Based on the history and findings of the initial evaluation, a diagnosis was made of left optic neuropathy associated with pituitary/pituitary stem enlargement caused by IgG4-related disease. He was introduced to the hospital of endocrinology and metabolism internal medicine expert and was diagnosed with panhypopituitarism due to inflammation of the pituitary funnel. Thereafter, the dose of prednisolone was increased to 20 mg/day. On June 10, visual acuity and visual field defects improved (Figure 3).
When examined on July 7, the size of the pituitary gland and pituitary stalk decreased (Figure .) 4).
The CFF decreased (right 42Hz-43Hz, left ↑37Hz-43Hz) (39Hz). The steroid dose was gradually withdrawn and maintenance therapy with 2.5 mg prednisolone per day was resumed on 11 August.
In this case, there were no optic nerve swellings or signal changes on imaging, but fundus examination revealed mild erythema of the optic nerve papilla. While this finding can be attributed to inflammatory cytokine production in the eye from iritis, optic neuritis was likely caused by an autoimmune mechanism in IgG4-related disease. However, the visual field findings were not consistent with those commonly seen in optic papillitis or pituitary enlargement. In addition, brain MRI findings suggested compression of the optic chiasm due to pituitary enlargement. However, judging by our MRI data, the relationship of the optic chiasm to the pituitary gland was unclear and had yet to be elucidated. The patient’s visual acuity and visual field defects improved after steroid treatment, suggesting that pituitary and pituitary stalk enlargement was the major pathophysiology of vision loss and visual field defects.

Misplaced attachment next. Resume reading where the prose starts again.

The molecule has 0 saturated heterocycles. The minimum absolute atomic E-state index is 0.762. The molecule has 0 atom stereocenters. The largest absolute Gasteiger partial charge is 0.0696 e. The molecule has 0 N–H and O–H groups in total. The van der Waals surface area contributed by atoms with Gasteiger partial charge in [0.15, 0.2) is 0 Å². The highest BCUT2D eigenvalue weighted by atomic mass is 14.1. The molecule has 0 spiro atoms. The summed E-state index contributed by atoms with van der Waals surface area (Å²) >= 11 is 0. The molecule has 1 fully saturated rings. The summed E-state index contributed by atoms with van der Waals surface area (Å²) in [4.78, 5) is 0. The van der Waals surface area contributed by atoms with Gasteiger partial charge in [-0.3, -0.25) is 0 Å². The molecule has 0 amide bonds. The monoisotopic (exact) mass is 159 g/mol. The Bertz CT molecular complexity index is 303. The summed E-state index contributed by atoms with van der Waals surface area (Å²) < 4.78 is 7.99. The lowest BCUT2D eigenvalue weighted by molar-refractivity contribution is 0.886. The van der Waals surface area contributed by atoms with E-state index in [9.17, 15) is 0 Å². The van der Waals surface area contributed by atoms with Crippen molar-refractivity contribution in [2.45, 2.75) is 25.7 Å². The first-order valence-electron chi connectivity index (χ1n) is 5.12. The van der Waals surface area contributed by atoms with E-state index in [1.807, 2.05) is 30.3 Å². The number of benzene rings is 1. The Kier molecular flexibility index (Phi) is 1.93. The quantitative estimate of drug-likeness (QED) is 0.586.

The ophthalmic clinical feature of IgG4-related eye disease is bilateral lacrimal gland enlargement with three features: suborbital nerve enlargement exophthalmos and compressive optic neuropathy . IgG4-related optic neuropathy is often caused by compression of the optic nerve due to enlargement of the lacrimal glands or other intraorbital tissues [4,8-11]. Few studies have reported on optic neuropathy caused by compression of the optic chiasm by an enlarged pituitary gland, as in the present case [5,10,11]. Although bitemporal hemianopsia is more commonly observed with pituitary enlargement, the present case only showed inferior arcuate quadrantanopia in the left eye. The exact mechanism of this visual field disorder remains unclear, as described above. A previous study  found visual field defects in only one eye in two out of 10 patients with symmetrical pituitary enlargement. Since the present case also showed compression of the chiasm on the eye due to pituitary enlargement, it is possible that it caused an atypical visual field defect and associated visual acuity disturbance.
Alternatively, as other studies have shown that infiltration of IgG4-positive plasma cells around the trigeminal nerve in the same disease In this case of optic neuropathy, a deep infiltrative or inflammatory mechanism may play a role.
IgG4-related disease, an autoimmune disease of unknown etiology, leads to vision loss and visual field defects. Compression or sheathing of the optic nerve by an enlarged tissue in the orbit is said to be the leading cause of visual disturbances. However, be aware of the possibility of compression of the optic chiasm by the enlarged pituitary gland.